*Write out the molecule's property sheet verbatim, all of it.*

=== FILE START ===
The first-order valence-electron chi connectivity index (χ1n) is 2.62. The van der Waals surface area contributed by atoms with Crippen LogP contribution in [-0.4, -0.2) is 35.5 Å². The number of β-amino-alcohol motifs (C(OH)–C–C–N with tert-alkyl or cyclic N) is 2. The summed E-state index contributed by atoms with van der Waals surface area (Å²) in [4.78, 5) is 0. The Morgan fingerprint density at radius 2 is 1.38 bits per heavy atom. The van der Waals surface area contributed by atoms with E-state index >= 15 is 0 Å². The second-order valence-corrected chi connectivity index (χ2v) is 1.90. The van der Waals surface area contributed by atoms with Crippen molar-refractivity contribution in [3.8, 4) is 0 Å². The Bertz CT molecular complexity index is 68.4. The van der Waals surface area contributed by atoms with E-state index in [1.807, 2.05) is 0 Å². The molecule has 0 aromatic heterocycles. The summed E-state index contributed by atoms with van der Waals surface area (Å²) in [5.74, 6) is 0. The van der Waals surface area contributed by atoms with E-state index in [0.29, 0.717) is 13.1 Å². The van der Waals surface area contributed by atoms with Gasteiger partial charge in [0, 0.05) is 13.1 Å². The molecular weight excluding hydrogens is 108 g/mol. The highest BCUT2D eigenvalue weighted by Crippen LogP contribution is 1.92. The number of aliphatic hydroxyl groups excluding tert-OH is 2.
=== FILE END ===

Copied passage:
The first-order valence-electron chi connectivity index (χ1n) is 2.62. The van der Waals surface area contributed by atoms with Crippen LogP contribution in [-0.4, -0.2) is 35.5 Å². The number of β-amino-alcohol motifs (C(OH)–C–C–N with tert-alkyl or cyclic N) is 2. The summed E-state index contributed by atoms with van der Waals surface area (Å²) in [4.78, 5) is 0. The Morgan fingerprint density at radius 2 is 1.38 bits per heavy atom. The van der Waals surface area contributed by atoms with E-state index >= 15 is 0 Å². The second-order valence-corrected chi connectivity index (χ2v) is 1.90. The van der Waals surface area contributed by atoms with Crippen molar-refractivity contribution in [3.8, 4) is 0 Å². The Bertz CT molecular complexity index is 68.4. The van der Waals surface area contributed by atoms with E-state index in [1.807, 2.05) is 0 Å². The molecule has 0 aromatic heterocycles. The summed E-state index contributed by atoms with van der Waals surface area (Å²) in [5.74, 6) is 0. The van der Waals surface area contributed by atoms with E-state index in [0.29, 0.717) is 13.1 Å². The van der Waals surface area contributed by atoms with Gasteiger partial charge in [0, 0.05) is 13.1 Å². The molecular weight excluding hydrogens is 108 g/mol. The highest BCUT2D eigenvalue weighted by Crippen LogP contribution is 1.92. The number of aliphatic hydroxyl groups excluding tert-OH is 2.